As the conflict continues the hopes for the Western mission in Afghanistan have become increasingly subdued. The idea of spreading freedom and democracy has been practically abandoned. Even the more modest aim of simply establishing a secure and effective anti-Taliban government (however corrupt and undemocratic it is) is proving difficult.

If we are serious about preventing another Taliban takeover because we genuinely feel this is necessary for protecting British national security then surely we have to give the Afghan campaign everything we’ve got. If, however, we are unwilling to make such sacrifices then there is no point in maintaining the mission upon its present course and instead the government should immediately organise a timetable for withdrawal.

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David Cameron’s Euro Luck?

November 4, 2009

I think some Labourites were hoping that Europe was going to prove a secret weapon in the struggle against Cameron’s Conservatives.

Undoubtedly the ratification of the Lisbon Treaty has made things awkward for the-one-they-call-Dave, but I still doubt that this is going to hurt him too much. After all, previous Euro setbacks have not inflicted serious wounds upon him.

In the Labourite dream, the Tory leader was supposed to undermine his moderate and pragmatic credentials by pandering to the most reactionary Eurosceptic elements in his party. Abandoning the EPP and forming an alliance with far-Right nationalists meant we could shout “Nazi” and “anti-Semite” at the Conservatives and their new friends.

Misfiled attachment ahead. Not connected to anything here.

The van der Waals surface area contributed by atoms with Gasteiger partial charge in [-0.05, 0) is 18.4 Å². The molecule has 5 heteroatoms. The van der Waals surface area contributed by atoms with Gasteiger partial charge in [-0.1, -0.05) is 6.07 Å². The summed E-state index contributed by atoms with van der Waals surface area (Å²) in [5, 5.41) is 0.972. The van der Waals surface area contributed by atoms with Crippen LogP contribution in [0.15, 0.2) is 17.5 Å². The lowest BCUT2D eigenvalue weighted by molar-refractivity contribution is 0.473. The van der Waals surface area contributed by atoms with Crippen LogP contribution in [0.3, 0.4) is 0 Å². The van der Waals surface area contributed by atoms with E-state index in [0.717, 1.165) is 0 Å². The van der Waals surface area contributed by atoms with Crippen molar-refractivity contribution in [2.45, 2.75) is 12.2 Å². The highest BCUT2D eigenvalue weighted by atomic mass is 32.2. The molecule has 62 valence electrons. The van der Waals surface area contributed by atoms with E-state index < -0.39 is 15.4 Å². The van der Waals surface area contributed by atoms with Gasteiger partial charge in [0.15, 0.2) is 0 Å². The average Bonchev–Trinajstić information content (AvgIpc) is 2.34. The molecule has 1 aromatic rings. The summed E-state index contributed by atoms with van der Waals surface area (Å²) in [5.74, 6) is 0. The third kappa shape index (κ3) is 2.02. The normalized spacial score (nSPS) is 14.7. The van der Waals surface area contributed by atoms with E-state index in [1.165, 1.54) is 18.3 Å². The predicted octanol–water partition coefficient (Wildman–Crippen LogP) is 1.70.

Although the British public is unenthusiastic about the EU, Tory obsessing over the issue at the expense of voters’ more immediate concerns would lose them support. Hopefully the Conservatives would split over European policy as they did in the 1990s. Nobody likes voting for a party at ideological war with itself.

Even if all this failed to dent the Tory lead in the polls, at least it looked like Cameron would have to put up with Tony Blair becoming President of the European Council. How irritating it would be for a newly elected Tory Prime Minister to be overshadowed on the world stage by “an all singing, all dancing” former Labour premier.

But the secret weapon seems to be a dud. Less an explosive bang of Tory turmoil than a pathetic fart of misplaced Labour expectation.

  • Last week Poland’s Chief Rabbi clarified his views on Polish MEP Michal Kaminski by telling the Beeb that he does not think the bloke is a Jew-hating extremist. This doesn’t help David Miliband’s argument.
  • It now appears less likely that Blair will become truly presidential.
  • Thus far the Euro-hating headbangers are not in open rebellion. Dan Hannan MEP admits a referendum on Lisbon “might no longer be the most logical option”. The Sun is telling its readers that Cameron has not broken his referendum promise.

I can see something very much like the scenario predicted by Hopi taking place. The immediate situation should not be too hard for Cameron to manage: blame Gordon, make vague promises of renegotiating the terms of Britain’s membership at some point in the future, remind Tories that they should be focused on winning the general election.

Things may get tricky for the Tory leader again in the long-term but – as much as it pains me to say it – I think his Euro luck will hold for now.